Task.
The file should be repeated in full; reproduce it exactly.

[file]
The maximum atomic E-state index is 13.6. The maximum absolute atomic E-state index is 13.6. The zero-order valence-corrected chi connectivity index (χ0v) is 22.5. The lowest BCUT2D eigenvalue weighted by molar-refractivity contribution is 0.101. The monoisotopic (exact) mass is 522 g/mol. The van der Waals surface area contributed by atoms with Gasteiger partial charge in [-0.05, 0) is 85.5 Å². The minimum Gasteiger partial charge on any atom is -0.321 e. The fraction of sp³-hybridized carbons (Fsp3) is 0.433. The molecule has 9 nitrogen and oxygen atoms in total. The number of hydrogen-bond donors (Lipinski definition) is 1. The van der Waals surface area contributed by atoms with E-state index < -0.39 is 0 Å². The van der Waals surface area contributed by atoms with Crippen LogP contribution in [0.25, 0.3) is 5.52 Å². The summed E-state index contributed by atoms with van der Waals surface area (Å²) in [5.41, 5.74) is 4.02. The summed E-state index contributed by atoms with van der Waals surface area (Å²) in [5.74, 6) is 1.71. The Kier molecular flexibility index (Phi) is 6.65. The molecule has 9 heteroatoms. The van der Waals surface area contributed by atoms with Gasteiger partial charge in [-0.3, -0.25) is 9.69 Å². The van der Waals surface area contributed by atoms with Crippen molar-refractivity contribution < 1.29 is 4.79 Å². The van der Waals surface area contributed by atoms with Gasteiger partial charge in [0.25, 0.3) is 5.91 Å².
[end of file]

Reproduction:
The maximum atomic E-state index is 13.6. The maximum absolute atomic E-state index is 13.6. The zero-order valence-corrected chi connectivity index (χ0v) is 22.5. The lowest BCUT2D eigenvalue weighted by molar-refractivity contribution is 0.101. The monoisotopic (exact) mass is 522 g/mol. The van der Waals surface area contributed by atoms with Gasteiger partial charge in [-0.05, 0) is 85.5 Å². The minimum Gasteiger partial charge on any atom is -0.321 e. The fraction of sp³-hybridized carbons (Fsp3) is 0.433. The molecule has 9 nitrogen and oxygen atoms in total. The number of hydrogen-bond donors (Lipinski definition) is 1. The van der Waals surface area contributed by atoms with E-state index < -0.39 is 0 Å². The van der Waals surface area contributed by atoms with Crippen LogP contribution in [0.25, 0.3) is 5.52 Å². The summed E-state index contributed by atoms with van der Waals surface area (Å²) in [5.41, 5.74) is 4.02. The summed E-state index contributed by atoms with van der Waals surface area (Å²) in [5.74, 6) is 1.71. The Kier molecular flexibility index (Phi) is 6.65. The molecule has 9 heteroatoms. The van der Waals surface area contributed by atoms with Gasteiger partial charge in [-0.3, -0.25) is 9.69 Å². The van der Waals surface area contributed by atoms with Crippen molar-refractivity contribution < 1.29 is 4.79 Å². The van der Waals surface area contributed by atoms with Gasteiger partial charge in [0.25, 0.3) is 5.91 Å².